Cabaleiro is scheduled to receive the award at RHS’s annual Awards Night on June 6. In recent years, there’s been no larger grant presented at the RHS Awards Night, other than scholarships to specific colleges or universities. Ridge AMS funds are not restricted to tuition or books, and may be used for a variety of personal growth opportunities and expenses.
Schoenig said, “Ridge High and the Basking Ridge community can be proud of Yodalio — and all this year’s candidates. It’s a real pleasure to review the applications of these seniors, who have demonstrated character and courage in the face of challenges.”
Last year's $6,000 Ridge AMS was its largest grant to date. The award was presented to Jeremy Baum, who graduated last June. The group was expecting to maintain the 2012 scholarship at the same level, thanks to the generosity of donors, said Jane Cullinan, a 1967 Ridge graduate and Chairwoman of the Ridge Alumni Memorial Scholarship Board of Trustees..
Baum reported that this year he is at the University of Maimi majoring in political science with a minor in sports administration.
Organizers donate all expenses associated with Ridge AMS, including legal counsel, website development, and promotion. One-hundred percent of donations go to scholarships, said the AMS announcement. The scholarship is administered in partnership with the Bernards Township Education Foundation and all Ridge AMS contributions are tax-deductible. The Bernards Township Education Foundation is a not-for-profit organization focused on program development and process management for public education, community outreach, and leadership formation.

Copyright © 2012 The Ridge Bridge, Ridge High School PTO.

2012 Scholarship Winner

Tuesday, April 17, 2012

The Ridge Alumni Memorial Scholarship selection committee unanimously chose RHS senior Yodalio Cabaleiro as the recipient of the $7,500 Ridge AMS award for 2012.  Congratulations to Yo, who has demonstrated exceptional character and determination at Ridge High. Ridge AMS is delighted to award Yodalio its largest scholarship to date.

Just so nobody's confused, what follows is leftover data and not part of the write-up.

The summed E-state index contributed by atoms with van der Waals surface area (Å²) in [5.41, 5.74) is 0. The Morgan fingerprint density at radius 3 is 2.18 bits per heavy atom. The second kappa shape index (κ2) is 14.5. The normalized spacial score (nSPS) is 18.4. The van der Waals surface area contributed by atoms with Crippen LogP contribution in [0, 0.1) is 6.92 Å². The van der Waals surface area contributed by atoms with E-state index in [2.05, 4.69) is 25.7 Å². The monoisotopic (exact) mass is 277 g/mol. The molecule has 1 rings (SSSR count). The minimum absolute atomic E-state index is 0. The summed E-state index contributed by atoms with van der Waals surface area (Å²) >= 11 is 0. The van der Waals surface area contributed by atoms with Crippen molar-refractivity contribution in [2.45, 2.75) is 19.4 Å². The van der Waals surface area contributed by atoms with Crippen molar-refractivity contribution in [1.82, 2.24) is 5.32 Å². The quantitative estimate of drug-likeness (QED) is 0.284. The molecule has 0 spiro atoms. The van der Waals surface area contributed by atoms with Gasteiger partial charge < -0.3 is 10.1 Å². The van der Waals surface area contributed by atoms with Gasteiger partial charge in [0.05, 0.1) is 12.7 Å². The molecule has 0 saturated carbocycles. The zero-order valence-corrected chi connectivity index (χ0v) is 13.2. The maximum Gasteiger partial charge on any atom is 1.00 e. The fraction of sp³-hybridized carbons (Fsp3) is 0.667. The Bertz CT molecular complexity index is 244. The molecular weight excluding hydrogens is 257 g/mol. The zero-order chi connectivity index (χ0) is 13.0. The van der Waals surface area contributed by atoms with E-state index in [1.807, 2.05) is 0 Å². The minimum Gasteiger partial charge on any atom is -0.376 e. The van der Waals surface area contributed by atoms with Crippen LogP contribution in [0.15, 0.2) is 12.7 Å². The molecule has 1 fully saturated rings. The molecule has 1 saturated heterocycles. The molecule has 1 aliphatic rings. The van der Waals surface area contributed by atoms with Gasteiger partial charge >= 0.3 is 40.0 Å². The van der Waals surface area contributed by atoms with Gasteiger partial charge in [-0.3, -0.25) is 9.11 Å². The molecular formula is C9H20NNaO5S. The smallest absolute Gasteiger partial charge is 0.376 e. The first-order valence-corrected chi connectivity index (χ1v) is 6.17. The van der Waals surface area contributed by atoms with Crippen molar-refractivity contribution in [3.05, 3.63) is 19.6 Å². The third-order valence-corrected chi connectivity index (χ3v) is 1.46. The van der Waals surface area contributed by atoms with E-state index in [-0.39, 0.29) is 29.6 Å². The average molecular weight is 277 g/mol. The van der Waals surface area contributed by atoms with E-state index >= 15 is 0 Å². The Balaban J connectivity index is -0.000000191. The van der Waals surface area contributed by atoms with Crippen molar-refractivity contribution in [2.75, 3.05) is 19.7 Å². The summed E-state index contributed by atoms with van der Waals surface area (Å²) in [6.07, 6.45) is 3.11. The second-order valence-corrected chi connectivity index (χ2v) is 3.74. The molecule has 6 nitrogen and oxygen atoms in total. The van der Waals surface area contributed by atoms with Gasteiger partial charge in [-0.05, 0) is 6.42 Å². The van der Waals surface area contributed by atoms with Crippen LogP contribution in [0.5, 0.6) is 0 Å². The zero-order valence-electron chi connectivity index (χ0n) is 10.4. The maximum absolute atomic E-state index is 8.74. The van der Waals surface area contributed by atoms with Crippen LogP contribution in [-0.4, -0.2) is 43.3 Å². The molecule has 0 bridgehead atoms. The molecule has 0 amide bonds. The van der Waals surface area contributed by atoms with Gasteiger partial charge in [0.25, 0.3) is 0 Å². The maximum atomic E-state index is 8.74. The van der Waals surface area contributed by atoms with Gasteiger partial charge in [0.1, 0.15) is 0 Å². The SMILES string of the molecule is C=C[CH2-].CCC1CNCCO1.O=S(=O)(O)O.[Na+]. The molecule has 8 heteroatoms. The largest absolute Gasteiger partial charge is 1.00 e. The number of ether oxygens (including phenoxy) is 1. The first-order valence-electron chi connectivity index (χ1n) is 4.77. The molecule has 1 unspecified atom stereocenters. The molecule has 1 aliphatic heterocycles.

Following are excerpts from Yodalio's application essay:

I moved to Basking Ridge my sophomore year, and I didn't know whether it
was going to be a good thing or a bad one. I came from a place
where gangs run the streets and kids walk around in fear of not knowing
what could happen to them. If you grew up where I grew up and you hear
about a town like Basking Ridge, the first thing that comes to your mind
is, "Wow, those kids must have everything." Moving here made me realize
that this town has more to offer.

I remember my first day here and everyone was wearing Aeropostale or Abercrombie. Kids my age were driving really nice cars. I kept telling myself I didn't belong here until one day all of that changed. It was lunch and I usually sat with my cousin, but he was absent that day. So there I was, a kid from the city sitting alone at the lunch table. Then Elena Baurkot came up to me
and asked if I wanted to sit with her and her friends.

From that day on I met more and more students who brought me into this
family-like environment. They showed me that you don't judge people by
where they came from, but by their personality. They taught me how to
work hard by pressuring me into playing football and wrestling. These
sports not only taught me how to work hard, but how to work together on a
team and I thank all my teammates for always being there to give me

The class of 2012 showed me that with hard work anything is possible. Besides in sports, they also showed me that where you are raised doesn't define who you are. You are defined by the decisions you make. They showed me that no matter how much money you have, the only way to be successful is to work as hard as you can.

They made my high school career an experience I will never forget. 

Character Achievements Can Earn Scholarship

Vol. 8 No. 2, November 4, 2011.

BERNARDS TWP. – Character and nontraditional achievements can earn a Ridge senior $6,000! Think it takes a 4.5 Gpa and 2400 sats to receive a scholarship? Think again.

The 2012 Ridge Alumni Memorial scholarship is looking for graduating seniors who have demonstrated “character, determination, and nontraditional achievements” during their tenure at rhs. This year’s award is $6,000. 

The award recipient may use the funds for virtually any educational, vocational or personal growth expenses — meaning tuition, a gap year, a car to get to work, studio time, or something a graduating senior needs that ridge ams organizers haven’t yet thought of.